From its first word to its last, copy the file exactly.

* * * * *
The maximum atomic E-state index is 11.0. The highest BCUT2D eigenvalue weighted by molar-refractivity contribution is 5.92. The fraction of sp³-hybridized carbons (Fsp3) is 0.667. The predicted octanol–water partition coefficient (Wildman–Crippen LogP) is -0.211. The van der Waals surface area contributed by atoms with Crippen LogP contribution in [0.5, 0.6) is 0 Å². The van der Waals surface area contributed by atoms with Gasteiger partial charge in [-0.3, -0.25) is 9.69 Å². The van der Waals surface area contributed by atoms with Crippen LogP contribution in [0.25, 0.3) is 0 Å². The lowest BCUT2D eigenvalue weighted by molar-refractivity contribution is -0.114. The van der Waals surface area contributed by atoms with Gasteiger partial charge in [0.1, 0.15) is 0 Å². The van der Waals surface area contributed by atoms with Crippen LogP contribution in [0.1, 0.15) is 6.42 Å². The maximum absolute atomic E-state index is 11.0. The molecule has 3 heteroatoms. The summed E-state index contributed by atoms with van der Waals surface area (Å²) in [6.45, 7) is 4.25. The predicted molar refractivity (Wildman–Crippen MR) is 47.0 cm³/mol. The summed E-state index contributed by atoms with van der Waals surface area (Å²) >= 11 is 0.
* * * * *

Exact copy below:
The maximum atomic E-state index is 11.0. The highest BCUT2D eigenvalue weighted by molar-refractivity contribution is 5.92. The fraction of sp³-hybridized carbons (Fsp3) is 0.667. The predicted octanol–water partition coefficient (Wildman–Crippen LogP) is -0.211. The van der Waals surface area contributed by atoms with Crippen LogP contribution in [0.5, 0.6) is 0 Å². The van der Waals surface area contributed by atoms with Gasteiger partial charge in [-0.3, -0.25) is 9.69 Å². The van der Waals surface area contributed by atoms with Crippen LogP contribution in [0.25, 0.3) is 0 Å². The lowest BCUT2D eigenvalue weighted by molar-refractivity contribution is -0.114. The van der Waals surface area contributed by atoms with Gasteiger partial charge in [0.1, 0.15) is 0 Å². The van der Waals surface area contributed by atoms with Crippen LogP contribution in [0.1, 0.15) is 6.42 Å². The maximum absolute atomic E-state index is 11.0. The molecule has 3 heteroatoms. The summed E-state index contributed by atoms with van der Waals surface area (Å²) in [6.45, 7) is 4.25. The predicted molar refractivity (Wildman–Crippen MR) is 47.0 cm³/mol. The summed E-state index contributed by atoms with van der Waals surface area (Å²) >= 11 is 0.